munition, and they were being relieved by others from Colonel Alexander's battalion. Taking advantage of the lull, the Fifteenth South Carolina Regiment, Colonel De Saussure, was brought forward from the cemetery and posted behind the stone behind the stone wall, supporting the Second South Carolina Regiment. The enemy in the mean while formed a strong column of attack, and, advancing under cover of their own artillery fire and no longer impeded by ours, came forward along our whole front in the most determined manner, but they were repulsed at all points. The firing ceased as night came on, and about 7 o'clock our pickets and those of the enemy were posted within a short distance of each other. About 6 p. m. the Third South Carolina Regiment was brought from the hill and posted on the left of Phillips' Georgia Legion, when it was relieved by General Kemper with a portion of his brigade, about 7 p. m., and was then ordered in reserve by General Kershaw, because of its previous heavy loss.
The body of one man, believed to be an officer, was found within about 30 yards of the stone wall, and other single bodies were scattered at increased distances until the main mass of the dead lay thickly strewn over the ground at something over 100 yards off, and extending to the ravine, commencing at the point where our men would allow the enemy's column to approach before opening fire, and beyond which no organized body of men was able to pass.
On the 14th, the enemy were in position behind the declivities in front, but the operations on both sides were confined to skirmishing of sharpshooters.
On the 15th, it was discovered that the enemy had constructed rifle-pits on the edge of the ravine, but nothing of interest occurred during the day. Cobb's brigade was relieved by that of General Semmes on the night of that day, against the wishes, however, of Colonel McMillan, commanding Cobb's brigade, who objected to relinquish such an honorable position.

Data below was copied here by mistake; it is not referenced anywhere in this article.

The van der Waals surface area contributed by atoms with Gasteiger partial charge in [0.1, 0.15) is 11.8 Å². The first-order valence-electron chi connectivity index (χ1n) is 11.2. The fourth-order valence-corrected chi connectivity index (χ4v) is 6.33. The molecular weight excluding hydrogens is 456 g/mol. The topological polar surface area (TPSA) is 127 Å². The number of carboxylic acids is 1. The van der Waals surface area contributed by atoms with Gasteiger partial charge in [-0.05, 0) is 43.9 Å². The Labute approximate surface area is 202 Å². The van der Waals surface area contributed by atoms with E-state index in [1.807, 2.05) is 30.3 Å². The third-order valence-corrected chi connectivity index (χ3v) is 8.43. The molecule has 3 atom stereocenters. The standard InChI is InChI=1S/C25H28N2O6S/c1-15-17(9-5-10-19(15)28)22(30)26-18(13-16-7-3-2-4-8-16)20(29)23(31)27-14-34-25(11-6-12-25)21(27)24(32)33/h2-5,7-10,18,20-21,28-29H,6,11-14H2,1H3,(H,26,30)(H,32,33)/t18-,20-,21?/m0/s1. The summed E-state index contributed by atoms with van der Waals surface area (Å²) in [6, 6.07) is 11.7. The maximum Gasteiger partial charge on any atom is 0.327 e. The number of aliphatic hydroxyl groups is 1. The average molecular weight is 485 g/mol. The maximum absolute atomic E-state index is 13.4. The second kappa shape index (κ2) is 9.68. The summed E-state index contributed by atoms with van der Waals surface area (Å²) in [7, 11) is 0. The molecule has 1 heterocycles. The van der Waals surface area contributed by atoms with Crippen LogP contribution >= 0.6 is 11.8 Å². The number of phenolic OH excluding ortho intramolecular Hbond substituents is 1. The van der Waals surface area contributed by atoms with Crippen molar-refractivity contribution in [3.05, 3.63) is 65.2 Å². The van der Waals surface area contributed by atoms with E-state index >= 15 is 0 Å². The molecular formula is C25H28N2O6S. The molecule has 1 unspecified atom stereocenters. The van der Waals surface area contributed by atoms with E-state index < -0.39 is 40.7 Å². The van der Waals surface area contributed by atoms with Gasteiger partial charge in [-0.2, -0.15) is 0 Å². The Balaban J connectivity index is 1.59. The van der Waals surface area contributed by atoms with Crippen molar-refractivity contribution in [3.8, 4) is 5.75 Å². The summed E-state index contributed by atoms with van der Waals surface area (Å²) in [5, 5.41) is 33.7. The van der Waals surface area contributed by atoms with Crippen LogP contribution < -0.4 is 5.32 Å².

On the 16th (Tuesday morning), as the fog lifted, it was discovered that the enemy's pickets were withdrawn, and scouts being sent out reported that the enemy had retired across the river, removing their bridges. The town was reoccupied by two regiments from Kershaw's brigade, and a number of prisoners, arms, &c., were taken.
Captain [G. B.] Cuthbert, of the Second South Carolina Regiment, with his company of sharpshooters, was thrown out on the edge of Hazel Run, and did good service in annoying the flank of the enemy as their columns advanced to the attack. His loss was considerable. When General Kershaw's brigade was sent to the front its place along the main line of defense was occupied by the brigade of Brigadier-General Jenkins, a regiment from which occupied the right flank of the troops at the foot of Marye's Hill along Hazel Run, and was of essential service. The lieutenant-general was, however, overlooking the movements of all, and every was issued under his supervision. The presence of himself and the general-in-chief inspired the troops and rendered them invincible. The very great enthusiasm and ardent desire for the enemy to advance, which existed and was evident among all officers and men, could not be surpassed, and when it was discovered on the 16th that the enemy had retired, there was a universal expression of disappointment.
The artillery along the heights, under the supervision of Colonel H. C. Cabell, chief of artillery, and his subordinate, Major [S. P.] Hamilton, opened fire on the enemy's left flank, whenever their columns advanced, with such effect as to always force them to retire in disorder, or to incline of their right under shelter of ravines and rising ground; forced